How Will The Markets React?
The release of the second reading of US GDP for Q2 could prove to be market moving on Thursday, as expansion is anticipated to be revised up to 4.1 percent – the best rate of growth since Q1 2006. This may be encouraging to some as a signal that the US economy will be better equipped to weather the storm of the subprime mortgage industry implosion. However, this indicator clearly looks back at the economy’s performance rather than looking ahead, which may limit its impact on the markets (barring a huge unexpected revision). One of the other factors that traders will be also be looking at is personal consumption for the same quarter, which is estimated to be revised up to 1.5 percent from 1.3 percent. Nevertheless, this still represents the weakest rate since Q4 2005 and a sharp slowdown from the 3.7 percent pace we saw in the first quarter. With consumer confidence dwindling and lending standards tightening, concerns have been brewing that spending will slowdown even further and serve to damage the already-fragile economy in coming quarters. The Federal Reserve has recently noted that “financial market conditions have deteriorated, and tighter credit conditions and increased uncertainty have the potential to restrain economic growth going forward.” Furthermore, the FOMC’s statement that it is “prepared to act as needed to mitigate the adverse effects on the economy arising from the disruptions in financial markets” has led traders to ramp up speculation of a rate cut on September 18th. While activity in the financial markets may have more to do with this decision that the Q2 GDP release, a softer-than-expected growth reading certainly won’t help the case of hawks within the FOMC.
Bonds – 10-Year Treasury Note Futures
Wednesday’s breakout in 10-year Treasury note futures hit a high of 109-17 today – just below the high of 109-18 established last December – creating the potential for move to 110-00 before fading. Such a rally in Treasuries will likely require additional weakness in equities to help push it along, and we could see a bit of a retrace towards trendline support near 108-18 first. The release of US GDP on Thursday adds additional event risk, as a disappointing figure could ramp up further speculation of a rate cut by the Fed on September 18th.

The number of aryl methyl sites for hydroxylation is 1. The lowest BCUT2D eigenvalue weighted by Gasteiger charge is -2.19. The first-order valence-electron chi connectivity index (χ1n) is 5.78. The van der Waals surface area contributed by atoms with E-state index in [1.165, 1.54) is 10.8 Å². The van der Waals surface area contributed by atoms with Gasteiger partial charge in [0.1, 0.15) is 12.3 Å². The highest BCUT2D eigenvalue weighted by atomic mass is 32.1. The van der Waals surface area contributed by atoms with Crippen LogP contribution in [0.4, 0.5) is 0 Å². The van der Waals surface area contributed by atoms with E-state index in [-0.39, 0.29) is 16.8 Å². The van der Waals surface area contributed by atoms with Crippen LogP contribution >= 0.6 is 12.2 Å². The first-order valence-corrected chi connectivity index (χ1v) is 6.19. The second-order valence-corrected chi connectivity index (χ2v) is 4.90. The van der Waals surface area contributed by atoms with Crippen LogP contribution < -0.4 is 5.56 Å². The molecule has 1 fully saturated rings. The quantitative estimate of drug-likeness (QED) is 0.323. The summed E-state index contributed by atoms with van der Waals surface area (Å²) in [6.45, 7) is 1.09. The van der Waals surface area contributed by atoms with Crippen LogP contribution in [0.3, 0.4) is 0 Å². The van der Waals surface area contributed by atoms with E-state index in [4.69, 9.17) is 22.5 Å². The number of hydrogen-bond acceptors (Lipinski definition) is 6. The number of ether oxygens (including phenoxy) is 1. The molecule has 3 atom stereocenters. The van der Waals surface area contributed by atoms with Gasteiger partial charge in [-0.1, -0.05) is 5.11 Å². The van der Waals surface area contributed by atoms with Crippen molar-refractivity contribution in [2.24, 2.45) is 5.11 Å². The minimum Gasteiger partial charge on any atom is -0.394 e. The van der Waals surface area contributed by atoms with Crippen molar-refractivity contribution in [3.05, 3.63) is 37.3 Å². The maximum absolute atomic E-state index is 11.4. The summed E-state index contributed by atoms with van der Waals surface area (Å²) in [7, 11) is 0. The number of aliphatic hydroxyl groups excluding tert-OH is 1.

10-Year Treasury Note Futures (Daily Chart)
FX – EUR/USD
As the status of risk aversion remains the primary theme of the forex markets and liquidity crunch jitters subside, the US dollar has started to gain in recent days after running into resistance at 61.8 percent fib of 1.3855 – 1.3361 at 1.3665. The next level of resistance sits at the 78.6% fib at 1.3750, which could be the pair’s next bullish target. However, EURUSD faces massive event risk on Thursday and the pair’s reaction may sound counterintuitive, as stronger-than-expected figures could send EURUSD higher as the data would help to assuage credit crunch concerns. Since the US dollar has traded more as a safe-haven asset over the past two weeks, we may actually see encouraging data contribute to dollar weakness. On the other hand, if Thursday’s data proves to be very disappointing, equity markets could unravel as risk averse sentiment returns and pushes EURUSD down towards support at 1.3526, with sharp declines taking on 1.3485.
EUR/USD (Intraday Chart)
Equities – Dow Jones Industrial Average
The Dow Jones Industrial Average plunged for the second consecutive day, ending Tuesday down 2.1 percent at 13,041.85. A descending trendline (which is currently at 13,350) has blocked gains for the equity index, and the Dow’s hesitance to break above this level signals that price could be moving lower to target the 200 SMA at 12,880 once again. On the other hand, a surge through that resistance level would aim to complete a 78.6 percent retracement of the decline from 14,021.95 at 13,665, but this will only be possible if credit jitters subside. While US equities face event risk from Thursday’s GDP release, price action in the Dow will likely remain contingent upon volatility and risk aversion trends related to concerns about the liquidity crunch. Nevertheless, surprisingly strong revisions to GDP would underpin any positive sentiment amongst equity traders. On the other hand, weak data could quell market optimism and push the Dow lower, especially if traders become increasingly worried about companies directly involved with the housing sector.
Dow Jones Industrial Average (Daily Chart)
Written by Terri Belkas, Currency Analyst for DailyFX.com